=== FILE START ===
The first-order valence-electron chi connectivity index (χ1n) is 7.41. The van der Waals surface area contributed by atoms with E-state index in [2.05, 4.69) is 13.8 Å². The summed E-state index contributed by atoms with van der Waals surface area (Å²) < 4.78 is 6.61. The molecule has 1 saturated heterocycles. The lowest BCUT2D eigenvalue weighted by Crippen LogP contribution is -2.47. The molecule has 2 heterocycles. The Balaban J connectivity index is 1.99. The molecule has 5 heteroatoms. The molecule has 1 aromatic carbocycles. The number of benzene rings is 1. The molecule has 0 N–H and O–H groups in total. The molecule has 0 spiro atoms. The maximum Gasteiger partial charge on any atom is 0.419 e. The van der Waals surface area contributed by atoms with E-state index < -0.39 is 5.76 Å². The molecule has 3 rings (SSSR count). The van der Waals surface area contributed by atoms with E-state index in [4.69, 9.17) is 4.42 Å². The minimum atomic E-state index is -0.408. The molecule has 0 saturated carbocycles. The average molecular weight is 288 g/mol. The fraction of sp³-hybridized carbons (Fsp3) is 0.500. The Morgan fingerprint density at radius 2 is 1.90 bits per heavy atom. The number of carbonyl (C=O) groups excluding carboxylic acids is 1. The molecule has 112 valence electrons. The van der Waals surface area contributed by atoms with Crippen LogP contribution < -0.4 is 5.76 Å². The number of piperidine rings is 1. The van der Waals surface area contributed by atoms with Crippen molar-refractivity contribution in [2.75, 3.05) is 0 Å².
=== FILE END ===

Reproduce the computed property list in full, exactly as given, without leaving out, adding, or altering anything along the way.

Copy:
The first-order valence-electron chi connectivity index (χ1n) is 7.41. The van der Waals surface area contributed by atoms with E-state index in [2.05, 4.69) is 13.8 Å². The summed E-state index contributed by atoms with van der Waals surface area (Å²) < 4.78 is 6.61. The molecule has 1 saturated heterocycles. The lowest BCUT2D eigenvalue weighted by Crippen LogP contribution is -2.47. The molecule has 2 heterocycles. The Balaban J connectivity index is 1.99. The molecule has 5 heteroatoms. The molecule has 1 aromatic carbocycles. The number of benzene rings is 1. The molecule has 0 N–H and O–H groups in total. The molecule has 0 spiro atoms. The maximum Gasteiger partial charge on any atom is 0.419 e. The van der Waals surface area contributed by atoms with E-state index < -0.39 is 5.76 Å². The molecule has 3 rings (SSSR count). The van der Waals surface area contributed by atoms with E-state index in [4.69, 9.17) is 4.42 Å². The minimum atomic E-state index is -0.408. The molecule has 0 saturated carbocycles. The average molecular weight is 288 g/mol. The fraction of sp³-hybridized carbons (Fsp3) is 0.500. The Morgan fingerprint density at radius 2 is 1.90 bits per heavy atom. The number of carbonyl (C=O) groups excluding carboxylic acids is 1. The molecule has 112 valence electrons. The van der Waals surface area contributed by atoms with Crippen LogP contribution < -0.4 is 5.76 Å². The number of piperidine rings is 1. The van der Waals surface area contributed by atoms with Crippen molar-refractivity contribution in [2.75, 3.05) is 0 Å².